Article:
The Four R’s of a Healthy Relationship
A secure connection between couples is fostered through accessibility, responsiveness, and engagement. These moves are referred to as the R’s of Healthy Relationships. As a couple heals, they are both more approachable, receptive, and engaged, and the couple now has a combined ability to perform different two-step “dance” moves. These actions are human or interactive sequences. For each two-step move, each partner plays the role of leader/follower, making the two moves reciprocal. It’s the reciprocity that seems to maintain the balance and keeps the couple healthy. When there is reciprocity, both partners are not only able to execute each move, but also take turns taking the “leading” and “following” positions. Therefore, neither partner is the sole initiator of the 2-step move. In the case of reciprocity, both parties play the role of initiator.
If you combine the R’s into a two-step move you can see the roles each partner needs to take to complete the sequence. For there to be movement, signals need to be sent and received. As one reaches (leads the step) the other receives the reach (follows the move). The pursuer needs to be able to reach and have the withdrawer receive as well as have the withdrawer reach so the pursuer can receive, and vice versa. Each needs to reach, and each needs to receive the other’s reaching, for connection to happen. But, for the relationship to be truly reciprocal (balanced and healthy) both members of the couple need to be able to lead and follow each two-step move.
Roles and moves that create these two-step sequences of healthy connection:
- REACH (Lead) and RECEIVE (Follow)
The first two-step move begins when one is distressed, hurting, and in need of attention or comfort. The partner reaches out, unsolicited, to provide comfort or support. To reach is to move towards the other with compassion, having seen the need. It is a giving from the heart to assist the distress. The reach could be in the form of a hug, words of acknowledgment, understanding, or sharing the burden. For the couple to complete this move successfully, the other must receive compassion and accompanying acts of kindness.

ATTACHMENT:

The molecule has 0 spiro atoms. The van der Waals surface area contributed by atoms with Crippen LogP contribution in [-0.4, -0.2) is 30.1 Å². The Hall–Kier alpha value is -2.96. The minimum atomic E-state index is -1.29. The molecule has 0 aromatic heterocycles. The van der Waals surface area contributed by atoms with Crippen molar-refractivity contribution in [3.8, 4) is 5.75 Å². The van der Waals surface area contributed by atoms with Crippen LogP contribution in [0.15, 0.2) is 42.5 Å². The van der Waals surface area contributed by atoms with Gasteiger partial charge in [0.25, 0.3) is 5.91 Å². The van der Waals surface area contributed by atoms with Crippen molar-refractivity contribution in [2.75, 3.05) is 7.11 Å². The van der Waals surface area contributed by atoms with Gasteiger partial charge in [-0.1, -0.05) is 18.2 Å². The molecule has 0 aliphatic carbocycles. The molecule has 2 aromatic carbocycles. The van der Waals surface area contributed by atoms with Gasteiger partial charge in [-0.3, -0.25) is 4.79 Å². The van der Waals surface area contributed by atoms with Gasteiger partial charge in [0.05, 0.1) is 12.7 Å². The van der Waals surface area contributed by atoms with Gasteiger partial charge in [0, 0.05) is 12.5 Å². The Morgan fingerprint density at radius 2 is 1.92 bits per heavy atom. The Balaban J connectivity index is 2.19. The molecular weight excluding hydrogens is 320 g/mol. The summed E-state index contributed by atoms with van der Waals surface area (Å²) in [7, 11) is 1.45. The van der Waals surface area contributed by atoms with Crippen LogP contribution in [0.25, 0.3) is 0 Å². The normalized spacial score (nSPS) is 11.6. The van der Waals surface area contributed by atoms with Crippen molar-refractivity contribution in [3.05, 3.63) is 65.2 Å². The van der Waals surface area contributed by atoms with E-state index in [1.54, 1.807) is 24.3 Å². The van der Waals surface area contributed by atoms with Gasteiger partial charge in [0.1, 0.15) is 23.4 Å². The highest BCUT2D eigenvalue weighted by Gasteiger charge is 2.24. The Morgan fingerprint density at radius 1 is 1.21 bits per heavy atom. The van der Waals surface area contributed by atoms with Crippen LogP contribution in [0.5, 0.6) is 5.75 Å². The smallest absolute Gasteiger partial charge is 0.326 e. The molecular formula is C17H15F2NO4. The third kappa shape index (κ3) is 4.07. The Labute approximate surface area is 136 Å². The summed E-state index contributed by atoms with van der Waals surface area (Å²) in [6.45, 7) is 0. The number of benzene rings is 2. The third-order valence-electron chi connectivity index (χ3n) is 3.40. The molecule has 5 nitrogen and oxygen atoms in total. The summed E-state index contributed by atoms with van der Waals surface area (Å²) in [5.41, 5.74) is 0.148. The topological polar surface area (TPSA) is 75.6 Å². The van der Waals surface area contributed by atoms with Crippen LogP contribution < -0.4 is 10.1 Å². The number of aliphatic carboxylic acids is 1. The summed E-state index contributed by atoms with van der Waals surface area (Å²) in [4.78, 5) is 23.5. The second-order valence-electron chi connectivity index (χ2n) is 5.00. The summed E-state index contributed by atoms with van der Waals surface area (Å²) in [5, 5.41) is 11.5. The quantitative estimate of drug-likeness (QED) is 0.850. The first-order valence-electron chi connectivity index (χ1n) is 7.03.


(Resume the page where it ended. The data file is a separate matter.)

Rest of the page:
- REVEAL (Lead) and RECOGNIZE (Follow)
The second two-step is to reveal and recognize. In Emotionally Focused Therapy (EFT) this is related to Steps 5 and 6. When one partner reveals primary emotion, the other (through the therapist promoting acceptance) is able to recognize the gift of sharing. After couples complete the change events, their ability to reveal and recognize the revealing continues to grow.
- REQUEST (Lead) and RESPOND (Follow)
The third two-step move is also one we emphasize a lot in EFT. In Step 7, one partner requests for unmet emotional needs to be met and the partner then responds to the request. The request is about unmet connection needs such as acceptance, belonging, comfort, or safety (what I call the ABC’S of attachment). Typically, when it comes to connection requests during EFT change events, the withdrawer requests safety and acceptance, the antidotes to attack and rejection. The blamer often makes belonging and comfort requests, the antidotes to being alone and sad. After the change events are completed, couples are able to REQUEST and RESPOND to attachment needs much easier. They continue to get better at requesting and responding to connection needs as time goes on.
- REPORT (Lead) and RECONNECT (Follow)
The final two-step, REPORT and RECONNECT, is a move that shows up in Gottman’s research as present in healthy relationships. This is more of a head level than a heart level 2-step. It’s the sharing of status updates, such as what’s happening in our lives, and maintaining a mental map of each other’s activities. Reporting and Reconnecting can also become an attachment ritual that gets developed in Stage 3. Even with these moves in place, couples will misstep at times and need to REPAIR.
To para-phrase Sue Johnson, when we dance in close proximity we are bound to step on each other’s toes. When we misstep we need to make a repair and get back to resonating with each other. Healthy couples do this by utilizing one of these two-step moves: REACH and RECEIVE (“I see I hurt your feelings”, “That’s okay, I know you didn’t mean to”), REVEAL and RECOGNIZE (“I’m feeling badly about how that went between us”, “I understand why that felt bad, I’m sorry.”) or REQUEST and RESPOND (“Will you hold me, I’m afraid you’re not feeling good about me right now”, “Oh, sure, we’re okay, it was just one of those bad moments. I love you”).
Reference: Therapist toolbox: Identifying Connecting Moves of Reciprocity and Healthy Relationships; Rebecca Jorgensen, Ph.D.; San Diego Center for EFT